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Average customer rating based on 3 comments:

jhor0107, October 18, 2008 (view all comments by jhor0107)
I had to read this book for a US history class and was surprised by how much I enjoyed learning about Japanese internment life. This book gives the insight into the life of Jeanne, a young Japanese American girl forced to live in Manzanar, an internment camp in the west. I loved learning about how life was and how it was affected even after the Japanese were released.
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tiffanybeth, September 19, 2008 (view all comments by tiffanybeth)
An enthralling and captivating book that enlightens children to things that are rather complex. An ingenious way of conveying a message and a part of history.
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Shoshana, June 20, 2007 (view all comments by Shoshana)
Jeanne Watatsuki Houston recalls her family's internment in Manzanar, one of the Western camps to which Japanese citizens and non-citizens alike were evacuated after Japan bombed Pearl Harbor. Houston's story has a special poignancy because there were aspects of the camp that became familiar and comfortable to her. She describes her family's history before and after their years in the camp as a context for the interpersonal strains during their internment. In addition, she describes the phenomenon of not fitting in as a more general developmental issue, one made particularly acute in her case by the intersection of adolescence and racism.

Since the research shows that most people who were interned in these camps did not discuss the experience with their own children, and that those who did have only a very brief conversation about it, Houston's account is all the more important and moving. Read in conjunction with Kessler's Stubborn Twig: Three Generations in the Life of a Japanese American Family and Wiesel's Night for comparison and contrast.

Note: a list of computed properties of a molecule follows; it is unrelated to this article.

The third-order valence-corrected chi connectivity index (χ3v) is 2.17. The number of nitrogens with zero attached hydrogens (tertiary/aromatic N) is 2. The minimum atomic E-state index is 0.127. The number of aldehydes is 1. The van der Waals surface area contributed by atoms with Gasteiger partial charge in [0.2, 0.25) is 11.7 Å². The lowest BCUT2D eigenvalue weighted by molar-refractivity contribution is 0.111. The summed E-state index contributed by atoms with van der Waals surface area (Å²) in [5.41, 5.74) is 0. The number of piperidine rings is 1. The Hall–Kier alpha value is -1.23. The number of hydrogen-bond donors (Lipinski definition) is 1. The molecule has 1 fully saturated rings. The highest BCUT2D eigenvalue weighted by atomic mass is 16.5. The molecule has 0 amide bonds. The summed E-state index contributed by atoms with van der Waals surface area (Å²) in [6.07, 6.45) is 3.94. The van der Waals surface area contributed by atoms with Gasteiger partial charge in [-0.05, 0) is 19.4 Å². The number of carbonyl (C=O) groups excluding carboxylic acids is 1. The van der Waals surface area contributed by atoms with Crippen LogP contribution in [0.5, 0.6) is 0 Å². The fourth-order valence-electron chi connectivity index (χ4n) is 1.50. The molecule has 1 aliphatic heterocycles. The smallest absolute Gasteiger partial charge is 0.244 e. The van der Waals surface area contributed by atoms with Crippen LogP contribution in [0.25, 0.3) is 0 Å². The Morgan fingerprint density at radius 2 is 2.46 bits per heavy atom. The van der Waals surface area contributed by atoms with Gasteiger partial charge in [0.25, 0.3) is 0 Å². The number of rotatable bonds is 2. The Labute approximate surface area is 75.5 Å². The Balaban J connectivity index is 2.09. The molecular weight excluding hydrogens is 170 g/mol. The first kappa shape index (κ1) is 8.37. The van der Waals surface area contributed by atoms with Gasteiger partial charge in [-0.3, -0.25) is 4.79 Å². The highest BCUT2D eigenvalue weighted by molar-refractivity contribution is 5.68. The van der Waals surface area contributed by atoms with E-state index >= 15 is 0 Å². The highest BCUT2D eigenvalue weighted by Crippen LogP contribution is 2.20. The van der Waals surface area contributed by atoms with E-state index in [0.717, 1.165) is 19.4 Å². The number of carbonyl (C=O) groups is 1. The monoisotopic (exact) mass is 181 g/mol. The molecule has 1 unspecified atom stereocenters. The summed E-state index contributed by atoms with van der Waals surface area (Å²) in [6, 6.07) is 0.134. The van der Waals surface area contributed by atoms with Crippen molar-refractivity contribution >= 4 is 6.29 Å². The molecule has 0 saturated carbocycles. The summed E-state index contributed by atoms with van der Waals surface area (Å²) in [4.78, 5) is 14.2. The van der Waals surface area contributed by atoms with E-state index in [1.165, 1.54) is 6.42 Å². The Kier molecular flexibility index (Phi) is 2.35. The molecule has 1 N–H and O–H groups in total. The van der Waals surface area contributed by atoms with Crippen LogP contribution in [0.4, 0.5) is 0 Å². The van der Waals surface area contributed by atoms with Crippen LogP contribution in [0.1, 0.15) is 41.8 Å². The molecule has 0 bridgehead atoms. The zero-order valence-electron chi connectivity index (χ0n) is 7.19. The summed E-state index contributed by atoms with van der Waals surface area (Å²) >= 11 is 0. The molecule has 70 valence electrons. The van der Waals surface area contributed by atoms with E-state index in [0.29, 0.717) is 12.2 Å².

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Product Details

Houston, Jeanne Wakatsuki
Houston, Jeanne Wakatsuki
Foreword by:
Houston, Jeanne Wakatsuki
Houston, Jeanne Wakatsuki
Jeanne Houston
Houston, Jeanne Wakatsuki
Houston, James D.
Laurel Leaf
New York, N.Y.
United states
Biography & Autobiography - General
Children's 12-Up - Biography / Autobiography
History - United States/20th Century
Japanese Americans
Ethnic - Asian American
Concentration camps
Manzanar War Relocation Center
Houston, Jeanne Wakatsuki
Japanese Americans -- Evacuation and relocation, 1942-1945.
Japanese in the United States.
World War, 19
Children s Nonfiction-US History
Edition Number:
Bantam ed.
Edition Description:
Mass market paperback
Laurel-leaf books
Series Volume:
Publication Date:
March 1983
Grade Level:
from 7
6.90x4.16x.65 in. .26 lbs.
Age Level:

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Related Subjects

Biography » General
Children's » History » United States » General
Children's » Nonfiction » Biographies
Children's » Nonfiction » US History
Children's » Nonfiction » World Cultures
Children's » People and Cultures
History and Social Science » Ethnic Studies » Asian American
History and Social Science » Ethnic Studies » Japanese American
Young Adult » General
Young Adult » Nonfiction » Biographies

Farewell to Manzanar: A True Story of Japanese American Experience During and After the World War II Internment Used Mass Market
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Product details 240 pages Laurel-Leaf Books - English 9780553272581 Reviews:
"Synopsis" by , Wakatsuki was seven years old in 1942 when her family was sent to live at Manzanar internment camp. This is the true story of one spirited Japanese-American family's attempt to survive the indignities of forced detention.